Things are going to get worse for Germany in terms of energy supplies. Already, Russia has cut gas supplies via Nordstream 1 by 40% because a turbine used by it has been sent to Canada for repairs, and is unable to be sent back because of the US sanctions! Again, it is Germany, not USA, that suffers the consequences of US sanctions. Further, Russia has, from July 11, shut down, for 10 days, gas supplies completely to Germany, citing maintenance work. The worry is that whether gas supplies will resume on July 21. If Should Russia decide not to, Germany can easily go into recession and, being the world’s 4th largest economy, will drag down others. That’s because, as per this video, industry is the largest consumer of Russian gas, followed by households (see around 8:45). The German Government has promised flow for households, which is used for heating, and so it will be industry that would be deprived. The CEO of BASF, the largest chemical company, has stated that if gas is not available, more than half of Germany’s manufacturing units would shut down!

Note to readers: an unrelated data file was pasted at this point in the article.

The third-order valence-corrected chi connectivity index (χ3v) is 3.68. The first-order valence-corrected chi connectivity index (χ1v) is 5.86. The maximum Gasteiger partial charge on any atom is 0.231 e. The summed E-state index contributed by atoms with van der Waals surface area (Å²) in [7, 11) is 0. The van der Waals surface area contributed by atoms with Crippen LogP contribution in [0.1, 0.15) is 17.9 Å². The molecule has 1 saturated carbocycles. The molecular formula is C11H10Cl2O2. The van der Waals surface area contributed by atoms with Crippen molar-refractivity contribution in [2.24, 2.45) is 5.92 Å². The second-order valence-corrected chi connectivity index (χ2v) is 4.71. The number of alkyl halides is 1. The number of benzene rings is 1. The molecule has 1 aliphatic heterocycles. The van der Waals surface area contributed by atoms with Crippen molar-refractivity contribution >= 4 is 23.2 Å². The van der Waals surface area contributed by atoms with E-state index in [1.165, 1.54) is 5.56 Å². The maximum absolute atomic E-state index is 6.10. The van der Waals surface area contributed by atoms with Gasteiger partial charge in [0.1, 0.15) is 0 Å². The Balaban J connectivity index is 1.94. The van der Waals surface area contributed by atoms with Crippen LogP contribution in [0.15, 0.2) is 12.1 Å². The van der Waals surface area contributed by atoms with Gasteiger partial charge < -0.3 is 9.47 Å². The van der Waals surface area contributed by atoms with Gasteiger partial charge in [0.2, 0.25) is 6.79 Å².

Germany has not planned its energy transition well, and is paying the price. It had, under pressure from the Greens, shut down its nuclear plants. It hoped to be able to transition to renewable energy, but climatic conditions do not permit it the luxury. Both sunshine and wind are unreliable, and scarce, in the country. And, its decision makers decided, wrongly, to fight with its bullet supplier!
The whole world has made policy decisions based on a judgement call that ‘green energy’ is needed to fight carbon emissions and save the environment. This piece, ‘The Realities of Going Green‘, by Paul Homewood, is a must read article. For example, Homewood points out that EV batteries do not produce electricity but merely store it. The electricity is produced elsewhere. In USA, 40% of electricity is produced by coal fired plants; hence 40% of EV batteries are carbon emitting, if not by themselves, then in their production. Also, in order to produce EV batteries, you need minerals, lithium, copper, nickel. To get these you have to dig 500,000 pounds of dirt for each battery. So the reality of going green is less rosy than painted.